The Oriental Cat
The Oriental Cat
Put simply, the Oriental breed is a non-pointed Siamese. These elegant and elongated cats of many colors and patterns share the Siamese build and personality. This has become a popular breed in both the shorthair and longhair versions.
Several historical sources show that the original cats of Siam (now Thailand) were not all colorpointed. Indeed cats of all colors were imported to the west from Thailand at the beginning of the twentieth century. Yet, in the 1920's, an official decision made by the Siamese breed association, has set the colorpoint coat pattern as the only acceptable pattern in the Siamese breed.
During the 1950's, breeders in the UK began to explore the new possibilities of multi-colored cats with the Siamese build and personality. Later on, American breeders joined the efforts and in the 1970's the new breed was recognized as the Oriental. At first, in the UK the breed was also known as the Foreign type cat. The Oriental is the standard name today in most associations. The only exception is the white Oriental, which is still called the Foreign White in the UK.
The Orientals share the svelte body shape of modern Siamese. The body is slender and elongated, with talls legs and a long tail. The wedged head shape is complemeted by long large ears and large almond-shaped eyes.
Orientals come in virtually every coat color and pattern. Solid Orientals are quite impressive cats, with dazzling black, blue or white coats, or any other solid variation. Tabbies are also available in the various tabby patterns and colors. In recent years, bi-color Orientals have entered the show ring and become quite popular.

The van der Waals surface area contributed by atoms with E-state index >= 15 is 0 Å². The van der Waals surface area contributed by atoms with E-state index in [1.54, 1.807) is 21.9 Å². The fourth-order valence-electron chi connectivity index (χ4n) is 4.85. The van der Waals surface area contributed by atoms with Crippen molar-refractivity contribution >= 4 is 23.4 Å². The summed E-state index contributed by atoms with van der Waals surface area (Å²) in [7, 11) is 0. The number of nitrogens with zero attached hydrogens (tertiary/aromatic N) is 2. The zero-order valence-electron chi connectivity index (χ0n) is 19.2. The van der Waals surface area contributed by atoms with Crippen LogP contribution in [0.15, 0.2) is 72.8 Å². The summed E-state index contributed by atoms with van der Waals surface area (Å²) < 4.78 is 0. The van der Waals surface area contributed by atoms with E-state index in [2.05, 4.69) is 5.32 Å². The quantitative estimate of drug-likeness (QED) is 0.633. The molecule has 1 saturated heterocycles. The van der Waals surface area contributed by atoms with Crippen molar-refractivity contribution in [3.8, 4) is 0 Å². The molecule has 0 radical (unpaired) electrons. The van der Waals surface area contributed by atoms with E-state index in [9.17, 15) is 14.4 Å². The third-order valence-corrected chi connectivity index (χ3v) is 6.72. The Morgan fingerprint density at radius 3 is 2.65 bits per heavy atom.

Eye color can vary and should be consistent with coat pattern and color. Only white Orientals can have blue eyes.
Orientals can be either shorthaired or longhaired. Shorthairs have smooth close-lying coat that needs very little grooming. Longhairs have silky semi-long coat that does not mat easily and is relatively easy to groom.
Orientals are active and inquisitive cats that need plenty of attention. Like their Siamese relatives, they are quite vocal and communicative.
Orientals do not require special grooming, other than a weekly brushing to remove dead hair.
These are active cats that need to remain so throughout their lives, in order to maintain the slender body shape. Individuals that do not get enough exercise, may gain weight and lose the unique body shape. This can be changed with daily play sessions and a balanced diet.
By Anne Moss
Related Link: TheCatSite.com / Cat Breeds - oriental
Added: Friday, July 09, 2004
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